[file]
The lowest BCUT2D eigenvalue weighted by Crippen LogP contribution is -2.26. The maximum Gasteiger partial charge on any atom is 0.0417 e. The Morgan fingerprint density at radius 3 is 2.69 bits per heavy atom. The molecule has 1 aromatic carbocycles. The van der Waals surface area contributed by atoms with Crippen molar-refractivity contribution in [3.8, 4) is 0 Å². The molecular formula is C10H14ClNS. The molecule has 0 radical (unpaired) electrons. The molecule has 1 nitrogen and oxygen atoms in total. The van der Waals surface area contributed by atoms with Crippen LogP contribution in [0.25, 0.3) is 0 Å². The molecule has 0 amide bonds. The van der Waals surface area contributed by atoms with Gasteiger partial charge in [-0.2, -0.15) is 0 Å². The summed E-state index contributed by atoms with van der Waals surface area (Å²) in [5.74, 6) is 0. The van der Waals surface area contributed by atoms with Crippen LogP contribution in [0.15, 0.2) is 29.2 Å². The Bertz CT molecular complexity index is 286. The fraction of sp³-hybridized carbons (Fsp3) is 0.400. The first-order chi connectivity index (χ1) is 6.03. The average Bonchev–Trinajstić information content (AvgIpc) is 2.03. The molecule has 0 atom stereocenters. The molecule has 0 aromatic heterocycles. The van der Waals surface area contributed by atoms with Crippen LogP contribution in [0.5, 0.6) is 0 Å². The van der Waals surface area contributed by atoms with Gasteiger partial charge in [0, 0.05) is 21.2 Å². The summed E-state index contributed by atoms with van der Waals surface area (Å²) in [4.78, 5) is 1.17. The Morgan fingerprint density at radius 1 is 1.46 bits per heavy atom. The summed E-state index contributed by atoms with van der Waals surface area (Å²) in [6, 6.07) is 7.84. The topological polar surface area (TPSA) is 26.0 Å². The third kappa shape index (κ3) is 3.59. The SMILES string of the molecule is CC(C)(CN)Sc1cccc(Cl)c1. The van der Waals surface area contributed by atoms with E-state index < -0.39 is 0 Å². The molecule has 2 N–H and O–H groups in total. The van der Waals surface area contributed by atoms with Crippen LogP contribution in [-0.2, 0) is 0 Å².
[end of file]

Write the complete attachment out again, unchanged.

The lowest BCUT2D eigenvalue weighted by Crippen LogP contribution is -2.26. The maximum Gasteiger partial charge on any atom is 0.0417 e. The Morgan fingerprint density at radius 3 is 2.69 bits per heavy atom. The molecule has 1 aromatic carbocycles. The van der Waals surface area contributed by atoms with Crippen molar-refractivity contribution in [3.8, 4) is 0 Å². The molecular formula is C10H14ClNS. The molecule has 0 radical (unpaired) electrons. The molecule has 1 nitrogen and oxygen atoms in total. The van der Waals surface area contributed by atoms with Crippen LogP contribution in [0.25, 0.3) is 0 Å². The molecule has 0 amide bonds. The van der Waals surface area contributed by atoms with Gasteiger partial charge in [-0.2, -0.15) is 0 Å². The summed E-state index contributed by atoms with van der Waals surface area (Å²) in [5.74, 6) is 0. The van der Waals surface area contributed by atoms with Crippen LogP contribution in [0.15, 0.2) is 29.2 Å². The Bertz CT molecular complexity index is 286. The fraction of sp³-hybridized carbons (Fsp3) is 0.400. The first-order chi connectivity index (χ1) is 6.03. The average Bonchev–Trinajstić information content (AvgIpc) is 2.03. The molecule has 0 atom stereocenters. The molecule has 0 aromatic heterocycles. The van der Waals surface area contributed by atoms with Crippen LogP contribution in [0.5, 0.6) is 0 Å². The van der Waals surface area contributed by atoms with Gasteiger partial charge in [0, 0.05) is 21.2 Å². The summed E-state index contributed by atoms with van der Waals surface area (Å²) in [4.78, 5) is 1.17. The Morgan fingerprint density at radius 1 is 1.46 bits per heavy atom. The summed E-state index contributed by atoms with van der Waals surface area (Å²) in [6, 6.07) is 7.84. The topological polar surface area (TPSA) is 26.0 Å². The third kappa shape index (κ3) is 3.59. The SMILES string of the molecule is CC(C)(CN)Sc1cccc(Cl)c1. The van der Waals surface area contributed by atoms with E-state index < -0.39 is 0 Å². The molecule has 2 N–H and O–H groups in total. The van der Waals surface area contributed by atoms with Crippen LogP contribution in [-0.2, 0) is 0 Å².